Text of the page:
Friday, January 9, 2015

Making Film is a Bitch

Passion (1982) - Godard
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Film financing is a bitch. After reading Richard Brody's book on Godard, funding seems especially messy and difficult every time Godard have made his films. And many of his films are about, in some ways or another, making films. Passion is also one. Jerzy the Polish film director (played by Polish actor in exile, Jerzy Radziwilowicz) is trying to make a film in the West. Taking cues from the masters of western art- Rembrandt, Goya, Delacroix in a TV studio setting, he is trying to conjure up the opening scene. The production is stalled because of some unknown lighting problems and already 4 million over budget. With civil unrest in Poland in mind and under pressure by the film's Italian financiers while keeping his German wife Hanna (luminous Hanna Schygulla) happy and entertaining the possibility of getting involved with a beguiling, Wałęsa inspired factory worker Isabelle (Isabelle Huppert), Jerzy's struggling to keep everything under control. There are talks of censorship, public appeasement and subversiveness in art, in relations to those masters work and film. Is going to the USA, just like his producer and only friend (László Szabó)'s suggestion, the end of all problems or end of creative freedom?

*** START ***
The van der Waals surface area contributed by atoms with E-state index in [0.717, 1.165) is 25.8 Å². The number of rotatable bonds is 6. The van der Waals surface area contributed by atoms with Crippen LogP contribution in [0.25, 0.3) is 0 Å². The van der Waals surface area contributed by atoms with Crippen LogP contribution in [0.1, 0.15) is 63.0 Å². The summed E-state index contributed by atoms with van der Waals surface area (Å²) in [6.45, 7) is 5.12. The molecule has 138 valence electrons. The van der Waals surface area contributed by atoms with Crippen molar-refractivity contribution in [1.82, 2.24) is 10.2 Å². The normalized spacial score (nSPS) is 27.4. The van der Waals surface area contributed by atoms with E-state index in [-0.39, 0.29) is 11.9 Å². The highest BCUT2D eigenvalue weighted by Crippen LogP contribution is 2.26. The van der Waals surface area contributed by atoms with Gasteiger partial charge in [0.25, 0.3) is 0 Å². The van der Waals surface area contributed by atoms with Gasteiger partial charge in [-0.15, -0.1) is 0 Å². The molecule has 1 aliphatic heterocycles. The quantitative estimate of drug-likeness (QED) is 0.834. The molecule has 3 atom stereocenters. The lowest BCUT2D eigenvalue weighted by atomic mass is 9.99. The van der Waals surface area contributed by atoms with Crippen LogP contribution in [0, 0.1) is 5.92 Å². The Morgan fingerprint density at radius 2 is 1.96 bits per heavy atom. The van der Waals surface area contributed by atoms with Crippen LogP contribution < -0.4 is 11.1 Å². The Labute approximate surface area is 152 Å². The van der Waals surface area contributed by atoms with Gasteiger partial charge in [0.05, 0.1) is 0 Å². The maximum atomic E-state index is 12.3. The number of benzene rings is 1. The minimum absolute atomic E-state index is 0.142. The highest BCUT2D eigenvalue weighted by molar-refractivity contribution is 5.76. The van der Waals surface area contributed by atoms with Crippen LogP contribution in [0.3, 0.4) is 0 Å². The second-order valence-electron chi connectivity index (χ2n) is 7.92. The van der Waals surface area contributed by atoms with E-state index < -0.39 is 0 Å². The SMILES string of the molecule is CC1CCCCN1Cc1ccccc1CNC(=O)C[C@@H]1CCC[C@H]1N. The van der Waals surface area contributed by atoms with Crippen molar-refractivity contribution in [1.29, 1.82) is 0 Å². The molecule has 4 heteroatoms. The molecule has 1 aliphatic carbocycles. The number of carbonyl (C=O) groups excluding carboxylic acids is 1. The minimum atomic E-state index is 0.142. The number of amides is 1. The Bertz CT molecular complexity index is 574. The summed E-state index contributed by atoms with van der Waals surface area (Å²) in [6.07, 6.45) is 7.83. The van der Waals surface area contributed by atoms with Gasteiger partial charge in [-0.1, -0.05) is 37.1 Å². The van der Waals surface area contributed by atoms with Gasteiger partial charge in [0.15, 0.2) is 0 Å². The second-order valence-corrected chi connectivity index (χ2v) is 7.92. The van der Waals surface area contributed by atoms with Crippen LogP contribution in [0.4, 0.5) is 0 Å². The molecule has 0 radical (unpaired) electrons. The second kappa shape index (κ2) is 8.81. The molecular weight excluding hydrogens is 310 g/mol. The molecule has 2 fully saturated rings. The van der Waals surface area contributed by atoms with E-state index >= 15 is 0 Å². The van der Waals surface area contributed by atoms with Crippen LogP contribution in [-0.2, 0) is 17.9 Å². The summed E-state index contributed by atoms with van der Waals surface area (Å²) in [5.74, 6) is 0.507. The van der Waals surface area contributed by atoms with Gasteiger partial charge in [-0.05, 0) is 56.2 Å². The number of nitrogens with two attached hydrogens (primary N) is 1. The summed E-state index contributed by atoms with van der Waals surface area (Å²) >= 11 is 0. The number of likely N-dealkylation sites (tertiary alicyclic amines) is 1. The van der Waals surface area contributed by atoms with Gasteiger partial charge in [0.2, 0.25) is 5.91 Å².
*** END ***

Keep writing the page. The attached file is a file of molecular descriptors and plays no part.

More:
As usual, Godard mixes up current political affairs with his lifelong examination of film medium, the rise of video technology, beauty, representation of truth in art. The usual slapstick comedy is there along with discordant soundtrack and out of sync dialog. The other Godard regulars include Michel Piccoli as the ruthless and greedy factory boss, Miriem Roussel as deaf-mute ingenue. Again, Raoul Coutard provides some beautiful images and there are so many babes/boobs in this movie. Another delicious concoction.